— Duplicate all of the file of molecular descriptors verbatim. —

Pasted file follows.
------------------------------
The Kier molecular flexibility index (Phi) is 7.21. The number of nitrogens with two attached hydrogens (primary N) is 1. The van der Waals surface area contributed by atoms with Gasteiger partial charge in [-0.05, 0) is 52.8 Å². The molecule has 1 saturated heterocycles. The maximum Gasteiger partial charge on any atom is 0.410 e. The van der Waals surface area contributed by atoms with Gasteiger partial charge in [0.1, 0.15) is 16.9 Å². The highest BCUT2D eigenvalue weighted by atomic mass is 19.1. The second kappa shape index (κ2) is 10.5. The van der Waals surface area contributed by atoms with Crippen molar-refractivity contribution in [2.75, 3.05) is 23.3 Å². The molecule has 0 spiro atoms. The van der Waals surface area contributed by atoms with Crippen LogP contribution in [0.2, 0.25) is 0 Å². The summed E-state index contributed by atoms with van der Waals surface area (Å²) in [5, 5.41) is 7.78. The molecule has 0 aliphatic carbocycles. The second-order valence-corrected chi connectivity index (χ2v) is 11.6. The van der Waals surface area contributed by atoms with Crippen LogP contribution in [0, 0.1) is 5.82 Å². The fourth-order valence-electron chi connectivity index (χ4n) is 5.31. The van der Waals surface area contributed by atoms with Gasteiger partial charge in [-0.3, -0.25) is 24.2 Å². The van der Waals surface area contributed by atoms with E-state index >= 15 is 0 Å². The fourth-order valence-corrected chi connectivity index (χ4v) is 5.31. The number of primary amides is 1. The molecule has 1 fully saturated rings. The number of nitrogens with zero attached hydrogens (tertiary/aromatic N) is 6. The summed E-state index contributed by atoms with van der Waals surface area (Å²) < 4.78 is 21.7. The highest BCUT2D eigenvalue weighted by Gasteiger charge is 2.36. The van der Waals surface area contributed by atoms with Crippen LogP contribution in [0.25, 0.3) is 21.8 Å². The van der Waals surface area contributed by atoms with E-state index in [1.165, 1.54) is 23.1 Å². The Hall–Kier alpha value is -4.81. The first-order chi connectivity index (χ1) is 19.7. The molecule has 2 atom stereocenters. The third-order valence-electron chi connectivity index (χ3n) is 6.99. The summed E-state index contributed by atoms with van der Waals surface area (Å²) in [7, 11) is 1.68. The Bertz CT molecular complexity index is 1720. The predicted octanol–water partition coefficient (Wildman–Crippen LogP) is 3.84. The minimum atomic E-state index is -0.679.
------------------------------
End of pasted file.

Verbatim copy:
The Kier molecular flexibility index (Phi) is 7.21. The number of nitrogens with two attached hydrogens (primary N) is 1. The van der Waals surface area contributed by atoms with Gasteiger partial charge in [-0.05, 0) is 52.8 Å². The molecule has 1 saturated heterocycles. The maximum Gasteiger partial charge on any atom is 0.410 e. The van der Waals surface area contributed by atoms with Gasteiger partial charge in [0.1, 0.15) is 16.9 Å². The highest BCUT2D eigenvalue weighted by atomic mass is 19.1. The second kappa shape index (κ2) is 10.5. The van der Waals surface area contributed by atoms with Crippen molar-refractivity contribution in [2.75, 3.05) is 23.3 Å². The molecule has 0 spiro atoms. The van der Waals surface area contributed by atoms with Crippen LogP contribution in [0.2, 0.25) is 0 Å². The summed E-state index contributed by atoms with van der Waals surface area (Å²) in [5, 5.41) is 7.78. The molecule has 0 aliphatic carbocycles. The second-order valence-corrected chi connectivity index (χ2v) is 11.6. The van der Waals surface area contributed by atoms with Crippen LogP contribution in [0, 0.1) is 5.82 Å². The fourth-order valence-electron chi connectivity index (χ4n) is 5.31. The van der Waals surface area contributed by atoms with Gasteiger partial charge in [-0.3, -0.25) is 24.2 Å². The van der Waals surface area contributed by atoms with E-state index >= 15 is 0 Å². The fourth-order valence-corrected chi connectivity index (χ4v) is 5.31. The number of primary amides is 1. The molecule has 1 fully saturated rings. The number of nitrogens with zero attached hydrogens (tertiary/aromatic N) is 6. The summed E-state index contributed by atoms with van der Waals surface area (Å²) < 4.78 is 21.7. The highest BCUT2D eigenvalue weighted by Gasteiger charge is 2.36. The van der Waals surface area contributed by atoms with Crippen LogP contribution in [0.25, 0.3) is 21.8 Å². The van der Waals surface area contributed by atoms with E-state index in [1.165, 1.54) is 23.1 Å². The Hall–Kier alpha value is -4.81. The first-order chi connectivity index (χ1) is 19.7. The molecule has 2 atom stereocenters. The third-order valence-electron chi connectivity index (χ3n) is 6.99. The summed E-state index contributed by atoms with van der Waals surface area (Å²) in [7, 11) is 1.68. The Bertz CT molecular complexity index is 1720. The predicted octanol–water partition coefficient (Wildman–Crippen LogP) is 3.84. The minimum atomic E-state index is -0.679.